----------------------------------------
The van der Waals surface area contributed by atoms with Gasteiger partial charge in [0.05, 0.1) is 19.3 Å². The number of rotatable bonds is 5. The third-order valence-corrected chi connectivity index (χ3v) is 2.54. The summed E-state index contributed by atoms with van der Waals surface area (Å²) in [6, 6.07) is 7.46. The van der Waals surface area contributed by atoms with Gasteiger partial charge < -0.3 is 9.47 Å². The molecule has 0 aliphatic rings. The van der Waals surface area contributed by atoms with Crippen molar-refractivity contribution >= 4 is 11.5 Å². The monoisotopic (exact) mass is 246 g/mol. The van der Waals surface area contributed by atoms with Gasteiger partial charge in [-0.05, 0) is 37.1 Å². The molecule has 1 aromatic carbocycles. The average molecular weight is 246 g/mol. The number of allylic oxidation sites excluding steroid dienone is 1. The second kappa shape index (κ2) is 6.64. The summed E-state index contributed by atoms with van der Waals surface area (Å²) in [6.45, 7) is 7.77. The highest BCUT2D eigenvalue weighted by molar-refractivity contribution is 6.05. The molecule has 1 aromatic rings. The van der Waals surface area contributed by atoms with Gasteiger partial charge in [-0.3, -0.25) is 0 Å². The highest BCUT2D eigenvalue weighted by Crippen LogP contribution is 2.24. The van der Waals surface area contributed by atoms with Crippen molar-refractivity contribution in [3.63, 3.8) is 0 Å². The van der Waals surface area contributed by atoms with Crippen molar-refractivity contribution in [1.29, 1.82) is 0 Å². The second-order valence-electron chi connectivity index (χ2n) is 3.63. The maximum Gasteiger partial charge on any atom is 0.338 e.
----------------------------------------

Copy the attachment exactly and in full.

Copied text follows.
The van der Waals surface area contributed by atoms with Gasteiger partial charge in [0.05, 0.1) is 19.3 Å². The number of rotatable bonds is 5. The third-order valence-corrected chi connectivity index (χ3v) is 2.54. The summed E-state index contributed by atoms with van der Waals surface area (Å²) in [6, 6.07) is 7.46. The van der Waals surface area contributed by atoms with Gasteiger partial charge < -0.3 is 9.47 Å². The molecule has 0 aliphatic rings. The van der Waals surface area contributed by atoms with Crippen molar-refractivity contribution >= 4 is 11.5 Å². The monoisotopic (exact) mass is 246 g/mol. The van der Waals surface area contributed by atoms with Gasteiger partial charge in [-0.05, 0) is 37.1 Å². The molecule has 1 aromatic carbocycles. The average molecular weight is 246 g/mol. The number of allylic oxidation sites excluding steroid dienone is 1. The second kappa shape index (κ2) is 6.64. The summed E-state index contributed by atoms with van der Waals surface area (Å²) in [6.45, 7) is 7.77. The highest BCUT2D eigenvalue weighted by molar-refractivity contribution is 6.05. The molecule has 1 aromatic rings. The van der Waals surface area contributed by atoms with Gasteiger partial charge in [-0.3, -0.25) is 0 Å². The highest BCUT2D eigenvalue weighted by Crippen LogP contribution is 2.24. The van der Waals surface area contributed by atoms with Crippen molar-refractivity contribution in [3.63, 3.8) is 0 Å². The van der Waals surface area contributed by atoms with Crippen molar-refractivity contribution in [1.29, 1.82) is 0 Å². The second-order valence-electron chi connectivity index (χ2n) is 3.63. The maximum Gasteiger partial charge on any atom is 0.338 e.